This action might not be possible to undo. Are you sure you want to continue?
After learning this unit, you are expected to be able to: 1. recognize the topic of paragraph; 2. identify past simple tense and use them in sentences.
Archeology is also spelled archaeology. In that case the prefix is archaeo-. rehistoric means before the in!ention of "riting. #ince there is no "ritten history, ho" do archaeologists and paleoanthropologists learn about prehistoric people$ 1. 2. '. ). *. +. ,. %o "e &no" anything about the "ay prehistoric humans loo&ed and "al&ed$ %o "e &no" anything about their li!es$ (o" ha!e "e learned these things$ (o" did the earliest humans get meat and other food$ %id they raise meat animals such as co"s$ %id they plant seeds and gro" their o"n food$ -hat is the difference bet"een the hands of primates .humans, apes, mon&eys, etc/ and the front feet of animals li&e dogs and cats cannot$
Recogni ing t!e To"ic o# Paragra"! -hen you read a paragraph you should al"ays as& yourself, 0-hat is this about$1 2hat 3uestion "ill lead you to the topic of the paragraph. 2opic is the one thing the paragraph is about. 2he topic is the unifying factor, and e!ery sentence and idea contained in the paragraph related to the topic. 4xample: -hat is this paragraph about$ eople ha!e al"ays been interested in bees. 2his interest may ha!e begun "ith the honey bees ma&e. In fact, archaeologists ha!e found e!idence that people ha!e been eating honey, for many thousands of years. In the more recent past, people "ere interested in the "ay bees made honey. 2hey admired the "ay bees seemed to "or& so hard. #ome languages e!en de!eloped expressions about people "or&ing li&e bees. In 4nglish, for example, "e tal& about a 5busy bee6. 7o" scientists ha!e a ne" reason to be interested in bees. 2hey ha!e disco!ered that bees are able to communicate "ith each other. 8esearch has re!ealed some surprising facts about this, but there are still many mysteries.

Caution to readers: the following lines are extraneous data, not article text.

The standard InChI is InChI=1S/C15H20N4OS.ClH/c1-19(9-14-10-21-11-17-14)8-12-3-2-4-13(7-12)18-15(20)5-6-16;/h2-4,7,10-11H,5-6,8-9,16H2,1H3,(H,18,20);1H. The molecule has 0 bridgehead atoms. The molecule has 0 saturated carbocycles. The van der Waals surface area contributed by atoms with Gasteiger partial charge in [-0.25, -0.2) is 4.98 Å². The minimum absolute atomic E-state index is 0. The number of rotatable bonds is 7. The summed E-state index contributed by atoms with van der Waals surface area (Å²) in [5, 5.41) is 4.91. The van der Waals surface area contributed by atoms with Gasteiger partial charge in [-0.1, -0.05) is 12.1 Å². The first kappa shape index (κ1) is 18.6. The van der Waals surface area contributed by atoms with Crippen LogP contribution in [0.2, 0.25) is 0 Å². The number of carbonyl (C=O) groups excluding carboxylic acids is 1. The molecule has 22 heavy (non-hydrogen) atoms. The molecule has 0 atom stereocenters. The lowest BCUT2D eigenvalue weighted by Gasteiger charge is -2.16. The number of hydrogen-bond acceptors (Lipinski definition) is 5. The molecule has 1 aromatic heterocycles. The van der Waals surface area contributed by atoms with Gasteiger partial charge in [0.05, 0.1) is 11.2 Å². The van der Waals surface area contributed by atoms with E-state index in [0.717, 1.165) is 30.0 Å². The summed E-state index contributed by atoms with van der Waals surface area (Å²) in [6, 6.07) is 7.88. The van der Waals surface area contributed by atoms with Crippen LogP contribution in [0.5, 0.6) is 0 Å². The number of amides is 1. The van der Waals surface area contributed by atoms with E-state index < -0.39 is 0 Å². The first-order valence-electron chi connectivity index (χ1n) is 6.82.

in other "ords. (omo 2 .2he s&eleton "as subse3uently classified as 7eanderthal man.human-li&e creature/ to emerge after Australopithecus "as (omo erectus."hich in 4nglish means 0ape man1/. In 1B2*. is too general. such as tools of stone and bone. people’s interest in bees. Asia. It includes many possible ideas that are not in the paragraph. <oth man-made ob=ects . #ince then. and their faces lac&ed a chin. Australopithecus.. those of the 0southern ape1. eople6s interest in bees Ans"er: 2he best topic is c. a.DD cubic centimeters. 2he first important disco!ery "as that of a s&eleton in the 7eander ?alley of @ermany in 1A*+. 2heir brain size "as about ))D to . li&e Australopithecus. no chin. :hoice b.0southern ape1/ "as disco!ered in #outh Africa. 7o" it is regarded as one example of a "idely distributed human ancestor &no"n as (omo 4rectus . :hoice a. is too specific.*D to ADD. . 4xpressions about bees in the 4nglish language b. 2here seem to ha!e been at least t"o and possibly more species of Australopithecus F a slightly-built type that "as ancestral to our o"n species and a more hea!ily-built type that "as an e!olutionary dead end. there ha!e been many other finds of 7eanderthal remains in 4urope. "e ha!e learned much about humanity6s origins and e!olution. 2hese Australopithecus li!ed from one million to six million years ago. 2his type "as at first called Ca!a man or ithecanthropus . #ince that time. 2he story of bees c.9a&e a chec& after the best topic. they do tell us about their "ay of life.!er the last hundred years or so. 2here is no "ay of &no"ing the brain size of 8amapithecus or "hether it "al&ed erect.artifacts/. a number of similar remains ha!e been disco!ered in !arious places in Africa. remains of an ob!iously more primiti!e type "ere disco!ered in Ca!a. In 1AB1. 2hey are said to represent a type called 8amapithecus that li!ed some nine million to fourteen million years ago. a still more primiti!e type called Australopithecus . -rite 0too specific1 or 0too general1 after the other topics.ne 3uart is about B)+ cc/ 2hey "al&ed on t"o feet li&e modern humans. 2here is a long gap of time before the next human remains appears. and Africa.0upright man1/. #&eletal remains of human ancestors are not plentiful: "e "ould be in a much better position to trace our e!olution if "e "ere horses instead of human beings> 2ools and other remains are more common. It tells best the paragraph is about. Reading Se$ection Ear$% H&'ans . and s&eletal remains ha!e contributed to this &no"ledge. -hile they do not tell us ho" these early humans loo&ed. 2he a!erage brain size of (omo rectus "as about 11DD cc and could be as lo" as .Eootprints almost four million years old ha!e been found in Africa./ 2heir arms "ere longer for their height than those of modern humans. this idea is only a part of paragraph. 2he next hominid . . 2he earliest remains that ha!e been classified by biologists as being in the same family as human beings are in a fe" teeth and =a" fragments from Africa and India. (omo erectus had hea!y ridges abo!e the eyes and. they "ere bipedal.